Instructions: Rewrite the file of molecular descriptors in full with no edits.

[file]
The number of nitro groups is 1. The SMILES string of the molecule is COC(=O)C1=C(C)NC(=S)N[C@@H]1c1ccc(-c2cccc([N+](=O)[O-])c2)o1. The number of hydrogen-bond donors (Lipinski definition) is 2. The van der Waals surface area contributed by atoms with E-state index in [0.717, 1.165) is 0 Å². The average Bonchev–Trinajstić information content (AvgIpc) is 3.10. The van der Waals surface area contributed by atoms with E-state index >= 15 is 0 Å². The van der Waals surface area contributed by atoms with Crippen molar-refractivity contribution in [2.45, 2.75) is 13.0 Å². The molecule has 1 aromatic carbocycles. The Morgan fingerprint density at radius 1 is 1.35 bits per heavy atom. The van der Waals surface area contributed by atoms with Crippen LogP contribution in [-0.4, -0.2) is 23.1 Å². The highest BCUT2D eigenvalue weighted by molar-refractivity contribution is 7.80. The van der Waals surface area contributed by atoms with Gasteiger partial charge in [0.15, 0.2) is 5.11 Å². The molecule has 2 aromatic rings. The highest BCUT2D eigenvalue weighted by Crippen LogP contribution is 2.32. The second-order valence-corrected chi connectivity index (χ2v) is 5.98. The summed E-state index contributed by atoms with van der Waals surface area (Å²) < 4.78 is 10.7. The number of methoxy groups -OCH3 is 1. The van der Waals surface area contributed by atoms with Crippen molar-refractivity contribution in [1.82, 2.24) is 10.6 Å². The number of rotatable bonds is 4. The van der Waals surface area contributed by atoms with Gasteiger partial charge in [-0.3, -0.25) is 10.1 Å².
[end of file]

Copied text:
The number of nitro groups is 1. The SMILES string of the molecule is COC(=O)C1=C(C)NC(=S)N[C@@H]1c1ccc(-c2cccc([N+](=O)[O-])c2)o1. The number of hydrogen-bond donors (Lipinski definition) is 2. The van der Waals surface area contributed by atoms with E-state index in [0.717, 1.165) is 0 Å². The average Bonchev–Trinajstić information content (AvgIpc) is 3.10. The van der Waals surface area contributed by atoms with E-state index >= 15 is 0 Å². The van der Waals surface area contributed by atoms with Crippen molar-refractivity contribution in [2.45, 2.75) is 13.0 Å². The molecule has 1 aromatic carbocycles. The Morgan fingerprint density at radius 1 is 1.35 bits per heavy atom. The van der Waals surface area contributed by atoms with Crippen LogP contribution in [-0.4, -0.2) is 23.1 Å². The highest BCUT2D eigenvalue weighted by molar-refractivity contribution is 7.80. The van der Waals surface area contributed by atoms with Gasteiger partial charge in [0.15, 0.2) is 5.11 Å². The molecule has 2 aromatic rings. The highest BCUT2D eigenvalue weighted by Crippen LogP contribution is 2.32. The second-order valence-corrected chi connectivity index (χ2v) is 5.98. The summed E-state index contributed by atoms with van der Waals surface area (Å²) < 4.78 is 10.7. The number of methoxy groups -OCH3 is 1. The van der Waals surface area contributed by atoms with Crippen molar-refractivity contribution in [1.82, 2.24) is 10.6 Å². The number of rotatable bonds is 4. The van der Waals surface area contributed by atoms with Gasteiger partial charge in [-0.3, -0.25) is 10.1 Å².